Friction deepens among Al Qaeda factions in Syria

Jabhat Fateh Al Sham faces a challenge from extremists who left it and others who joined its ranks, writes Hassan Hassan

Al Qaeda in Syria has faced – and survived – two upheavals since 2011. Today, the organisation might be facing its third major test, and the new development brings with it a fresh challenge for Syria.

"The first challenge was the dispute with ISIL, the Iraqi organisation that founded it. The historic dispute, after the unilateral announcement by Abu Bakr Al Baghdadi in April 2013 of a merger between the two branches, saw the near crumbling of Jabhat Al Nusra. Abu Muhammad Al Jolani, its leader, rejected the merger and instead declared an oath of allegiance to Ayman Al Zawahiri, Al Qaeda’s international leader. The revelation of links to Al Qaeda also ran the risk of a backlash against it within the Syrian opposition.

Throughout 2013, however, Jabhat Al Nusra managed to recover from the shock even though it lost the majority of its foreign members to the original Iraqi patron. It utilised the rise of jihadist factions to establish itself as a vital part of the insurgency, especially in contrast to ISIL, which began to act as a third force in the conflict focusing mostly on building a government in opposition-held areas and fighting the rebels. Jabhat Al Nusra, in contrast, was closely working with the Islamic Front, a coalition of seven Islamist and jihadist groups. Jabhat Al Nusra was the Islamic Front’s plus-one, a key factor for its entrenchment in the Syrian rebellion.

By the summer of 2014, Jabhat Al Nusra had fully recovered – only to face another test. ISIL, its ideological nemesis, had risen to international notoriety after the militants captured one-third of Iraq and half of Syria. ISIL’s relentless war against the rebel forces had, in large part, led to the fracture of the Islamic Front as a coalition and weakened most of the factions that constituted the well-funded alliance. Jabhat Al Nusra lost an important ally, which enabled it to spread its options across Syria. It also lost its most important stronghold, in eastern Syria, where oil fields offered the group a major source of income.

Yet, the group weathered the storm once again. By last August, the group looked more powerful than ever. It had newly rebranded itself as Jabhat Fateh Al Sham (JFS) and claimed it no longer had links to Al Qaeda. It led a large rebel coalition into victory when the group and its allies broke a briefly-imposed siege around Aleppo. The fate of Aleppo and other parts seemed dependent on its heavy-lifting and leadership role, and many came to accept the group as indispensable. And the group wanted to use the momentum to form a merger with other factions. A series of events since then have accumulated to present a new challenge for JFS. This challenge is two-fold.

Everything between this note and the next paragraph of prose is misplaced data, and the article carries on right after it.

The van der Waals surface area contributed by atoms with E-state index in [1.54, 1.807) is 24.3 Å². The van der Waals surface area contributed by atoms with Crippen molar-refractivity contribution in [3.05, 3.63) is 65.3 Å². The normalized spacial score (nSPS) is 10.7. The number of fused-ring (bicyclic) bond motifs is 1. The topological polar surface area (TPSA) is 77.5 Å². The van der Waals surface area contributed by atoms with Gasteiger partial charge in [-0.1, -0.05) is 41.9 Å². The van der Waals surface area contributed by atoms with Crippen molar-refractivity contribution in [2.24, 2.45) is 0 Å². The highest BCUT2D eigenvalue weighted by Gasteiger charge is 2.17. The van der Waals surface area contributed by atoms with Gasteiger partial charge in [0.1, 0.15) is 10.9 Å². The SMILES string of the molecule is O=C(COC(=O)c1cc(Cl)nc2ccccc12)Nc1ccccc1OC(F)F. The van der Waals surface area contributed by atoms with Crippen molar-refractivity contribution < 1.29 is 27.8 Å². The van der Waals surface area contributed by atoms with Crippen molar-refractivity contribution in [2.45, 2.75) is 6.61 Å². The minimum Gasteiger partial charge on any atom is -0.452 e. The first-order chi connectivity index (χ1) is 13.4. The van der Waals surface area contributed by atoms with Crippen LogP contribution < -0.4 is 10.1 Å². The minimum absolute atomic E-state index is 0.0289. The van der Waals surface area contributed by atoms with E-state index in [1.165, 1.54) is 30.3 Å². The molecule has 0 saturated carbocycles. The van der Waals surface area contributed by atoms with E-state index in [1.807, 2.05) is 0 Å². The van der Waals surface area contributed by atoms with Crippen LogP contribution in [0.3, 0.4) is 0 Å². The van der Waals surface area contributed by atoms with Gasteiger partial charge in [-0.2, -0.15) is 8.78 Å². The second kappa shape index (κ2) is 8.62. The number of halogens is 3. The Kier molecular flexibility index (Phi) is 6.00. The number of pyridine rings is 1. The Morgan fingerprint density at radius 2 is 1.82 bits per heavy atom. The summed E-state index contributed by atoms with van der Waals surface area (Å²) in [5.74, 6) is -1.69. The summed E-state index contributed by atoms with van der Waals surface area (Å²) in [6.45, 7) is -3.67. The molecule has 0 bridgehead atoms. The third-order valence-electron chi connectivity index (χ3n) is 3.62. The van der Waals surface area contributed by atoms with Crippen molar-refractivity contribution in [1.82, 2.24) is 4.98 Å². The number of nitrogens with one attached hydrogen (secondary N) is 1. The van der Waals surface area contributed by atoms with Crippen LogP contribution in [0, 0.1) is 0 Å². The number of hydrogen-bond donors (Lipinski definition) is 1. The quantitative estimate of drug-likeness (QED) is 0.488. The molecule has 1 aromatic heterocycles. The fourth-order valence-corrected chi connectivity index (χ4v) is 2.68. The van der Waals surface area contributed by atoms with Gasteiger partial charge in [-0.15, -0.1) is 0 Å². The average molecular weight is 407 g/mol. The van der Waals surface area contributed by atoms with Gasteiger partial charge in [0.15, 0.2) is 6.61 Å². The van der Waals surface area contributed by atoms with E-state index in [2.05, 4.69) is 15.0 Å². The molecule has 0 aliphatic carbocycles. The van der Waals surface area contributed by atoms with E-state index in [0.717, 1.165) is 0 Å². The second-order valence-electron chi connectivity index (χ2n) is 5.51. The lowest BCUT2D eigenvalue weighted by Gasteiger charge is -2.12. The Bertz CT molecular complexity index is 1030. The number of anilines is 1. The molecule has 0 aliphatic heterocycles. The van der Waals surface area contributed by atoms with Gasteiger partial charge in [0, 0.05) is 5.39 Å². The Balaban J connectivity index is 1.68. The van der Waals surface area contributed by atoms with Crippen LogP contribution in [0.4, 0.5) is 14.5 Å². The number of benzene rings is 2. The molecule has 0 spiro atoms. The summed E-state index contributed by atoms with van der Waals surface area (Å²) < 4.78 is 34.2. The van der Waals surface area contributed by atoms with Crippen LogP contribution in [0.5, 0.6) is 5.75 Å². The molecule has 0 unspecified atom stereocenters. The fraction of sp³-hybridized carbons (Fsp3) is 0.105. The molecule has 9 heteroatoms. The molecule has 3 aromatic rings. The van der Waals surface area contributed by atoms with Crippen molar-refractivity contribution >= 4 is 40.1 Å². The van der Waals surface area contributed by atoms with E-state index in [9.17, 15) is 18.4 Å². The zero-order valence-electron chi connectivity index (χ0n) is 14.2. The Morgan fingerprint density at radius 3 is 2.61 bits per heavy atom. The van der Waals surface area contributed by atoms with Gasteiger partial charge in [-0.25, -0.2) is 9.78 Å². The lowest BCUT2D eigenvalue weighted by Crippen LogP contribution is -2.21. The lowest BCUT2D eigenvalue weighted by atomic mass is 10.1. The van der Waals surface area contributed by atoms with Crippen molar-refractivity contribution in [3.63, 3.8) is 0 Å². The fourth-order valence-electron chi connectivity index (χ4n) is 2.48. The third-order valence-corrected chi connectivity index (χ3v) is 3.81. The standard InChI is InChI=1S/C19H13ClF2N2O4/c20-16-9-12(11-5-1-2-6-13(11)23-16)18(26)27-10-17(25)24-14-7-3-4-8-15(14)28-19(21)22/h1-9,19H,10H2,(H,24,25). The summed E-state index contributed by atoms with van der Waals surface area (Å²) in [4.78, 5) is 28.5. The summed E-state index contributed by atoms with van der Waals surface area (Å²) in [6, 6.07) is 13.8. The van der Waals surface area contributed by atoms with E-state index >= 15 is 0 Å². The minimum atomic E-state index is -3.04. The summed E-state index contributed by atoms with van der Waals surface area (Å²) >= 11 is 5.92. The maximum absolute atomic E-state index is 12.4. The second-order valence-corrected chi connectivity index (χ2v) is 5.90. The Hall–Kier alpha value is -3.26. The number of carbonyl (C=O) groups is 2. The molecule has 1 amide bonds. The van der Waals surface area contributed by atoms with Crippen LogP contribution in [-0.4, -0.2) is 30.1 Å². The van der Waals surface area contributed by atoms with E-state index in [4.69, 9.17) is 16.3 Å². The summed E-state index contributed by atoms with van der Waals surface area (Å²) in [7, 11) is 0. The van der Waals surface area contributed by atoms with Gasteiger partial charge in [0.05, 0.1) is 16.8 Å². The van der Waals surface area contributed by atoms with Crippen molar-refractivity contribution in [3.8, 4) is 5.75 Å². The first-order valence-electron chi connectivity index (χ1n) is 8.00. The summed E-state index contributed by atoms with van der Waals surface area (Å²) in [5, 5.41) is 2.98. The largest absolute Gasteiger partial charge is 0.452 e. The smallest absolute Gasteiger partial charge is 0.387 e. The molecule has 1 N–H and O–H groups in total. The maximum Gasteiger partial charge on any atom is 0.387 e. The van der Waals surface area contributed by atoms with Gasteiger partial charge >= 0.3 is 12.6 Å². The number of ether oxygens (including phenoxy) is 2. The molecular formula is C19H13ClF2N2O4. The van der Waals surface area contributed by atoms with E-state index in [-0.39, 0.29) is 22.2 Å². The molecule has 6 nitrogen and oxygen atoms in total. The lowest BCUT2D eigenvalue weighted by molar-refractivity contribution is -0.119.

The inception of merger talks with ideologically different factions after the nominal disaffiliation from Al Qaeda led to internal dissent. Several leading members defected or suspended their membership for fear that the move represented the beginning of a slippery slope. Jund Al Aqsa, widely accused by the rebels as an ISIL front, merged into JFS in October after the former clashed with Ahrar Al Sham, which happened to be JFS’s closest ally.

So, JFS today faces a challenge from extremists who left it and others who joined its ranks. Two reports last week highlight the scope of this challenge. In an interview, Ahrar Al Sham’s leader, Ali Al Omar, candidly attacked JFS for harbouring an ISIL cell within its organisation in the form of Jund Al Aqsa. He blamed the cell for a recent string of assassinations in Idlib as the disbanded Jund Al Aqsa began to reorganise itself under the canopy of JFS. The statement is remarkable given the two group’s special relationship on the ground.

Jihadist sources told an Arabic news outlet of an intention by defectors to re-establish an Al Qaeda branch in Syria in lieu of the rebranded JFS. Hussam Al Shaafi, JFS’s official spokesman, confirmed the reported comments were made by members of the group but said they did not represent the organisation’s view. When those mostly Jordanian members left JFS, they were advised by Abu Muhammad Al Maqdisi, a Jordanian jihadist ideologue, to organise themselves and form a Syrian Taliban.

Such voices appear to be growing as the events in Syria take a new turn. The failure of the merger with other rebel groups and the weakening of the rebellion over the past few weeks may discredit the JFS leadership’s attempts to appease the rebels, which would in turn empower dissenters who opposed those attempts.

These challenges may not be fatal for JFS, but the trends are clear. Hardliners of the ISIL type are presenting a two-way challenge for JFS. Former Jund Al Aqsa members may seek a comeback especially as Idlib is emerging as a major rebel stronghold in northwestern Syria. The refusal of JFS to properly disband Jund Al Aqsa and persecute notorious members is also a source of tension with Ahrar Al Sham.

Similarly, another set of dissenters seem bent on establishing a rival organisation to JFS. According to a senior jihadist in Syria, such individuals would need one spectacular operation to make a name for themselves and attract logistical support.

Both trends point to the emergence of ISIL-type elements separate from JFS and ISIL. Such individuals will no doubt seek to exploit any emerging vacuum to build influence. Curiously, some of those elements were once part of the network of Abu Musab Al Zarqawi, the founder of ISIL. Their ambitious should therefore not be taken lightly.

Hassan Hassan is a senior fellow at the Tahrir Institute for Middle East Policy

On Twitter: @hxhassan